No, but seriously, when I started, I had nothing. And I had, like, a thousand Euros on my bank account. And that’s it, right? So he was like: “Whoah!?” – maybe he thought “you’re a bit crazy”. Maybe. But I told him that I had a huge emotion on Gérard Potel’s wines, and I’m super curious about whole bunch, but I’m super scared about trying to do 100% whole bunch, because I don’t know how it works. And he told me: “If you want, we can meet during the year. You come to my place and we’re just gonna talk.” And I’m like, yeah, sure, but thinking he’s gonna forget and it will never happen, but let’s see. It happened!


So, the Noblet family made a lot of different millésimes [vintages] at DRC. Alors, that’s the reason why I asked him about whole bunch. And this is how I jumped to do whole bunch, because he gave me some tips. If not, I wouldn’t do it, because I was too scared to screw up one of my cuvées – and also financially talking, I couldn’t take the risk. That was impossible. And now he’s coming every year, and he’s sorting for – hours! [both laugh] He’s for hours on the sorting table, you know, super minutieuse [minute], appliqué [diligent], focused, and discrete, humble… He’s calm! And I need people like that around me, because I’m not calm at all, trying to think about everything. He [Camille exhales audibly] calms me down. Very, very smart. Very smart.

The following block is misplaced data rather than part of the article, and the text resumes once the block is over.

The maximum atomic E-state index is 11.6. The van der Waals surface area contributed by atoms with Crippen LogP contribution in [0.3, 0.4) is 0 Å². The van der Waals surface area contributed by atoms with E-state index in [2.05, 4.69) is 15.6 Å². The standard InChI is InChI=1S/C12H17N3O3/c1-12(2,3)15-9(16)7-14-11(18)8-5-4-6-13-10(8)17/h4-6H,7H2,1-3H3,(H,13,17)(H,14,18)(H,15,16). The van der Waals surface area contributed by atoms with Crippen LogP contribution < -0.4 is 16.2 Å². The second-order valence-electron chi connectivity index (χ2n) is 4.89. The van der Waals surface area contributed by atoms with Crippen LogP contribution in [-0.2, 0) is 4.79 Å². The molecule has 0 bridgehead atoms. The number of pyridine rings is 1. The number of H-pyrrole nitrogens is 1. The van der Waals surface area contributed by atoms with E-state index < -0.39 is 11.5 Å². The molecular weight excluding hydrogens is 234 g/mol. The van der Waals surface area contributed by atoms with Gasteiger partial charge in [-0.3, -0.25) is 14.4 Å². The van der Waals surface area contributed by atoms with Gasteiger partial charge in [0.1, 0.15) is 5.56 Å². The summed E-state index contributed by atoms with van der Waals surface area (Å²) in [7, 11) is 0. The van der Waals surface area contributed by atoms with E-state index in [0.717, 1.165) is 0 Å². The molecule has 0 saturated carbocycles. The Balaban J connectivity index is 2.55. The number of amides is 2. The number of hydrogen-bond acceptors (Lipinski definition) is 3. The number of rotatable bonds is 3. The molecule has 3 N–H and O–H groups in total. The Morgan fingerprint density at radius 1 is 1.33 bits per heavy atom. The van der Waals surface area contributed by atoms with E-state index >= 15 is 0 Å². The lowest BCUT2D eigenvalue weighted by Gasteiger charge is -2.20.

So, what I love about him is like, when he was talking to me about whole bunch, he was not, you know, super technical. At the beginning he was talking to me about cooking, food. And it really talks to me, because I love cooking, too. And when I cook, I always cook with instincts: I don’t follow recipes, I just smell and taste, smell and taste, and again. He worked the same way. He has a lot of knowledge, of course, a lot more, but the approach is, I feel, very simple. 


You don’t need all that crazy winery… like crazy technology-your-tank-can-talk-to-you. I don’t know – but now you can see crazy stuff. But now, coming back to basics: it’s good. I mean, I have no choice. [chuckles] So, hopefully it’s good.


Now you have a good example of three plots from the same village, and they are very, very different wines. Ça, c'est la conclusion! [That’s the summary]


**Upbeat pizzicato strings set in**


Brenna (Narration continues): We thank Camille for her time and head out into the slightly drier skies towards the village Nuits-Saint-Georges.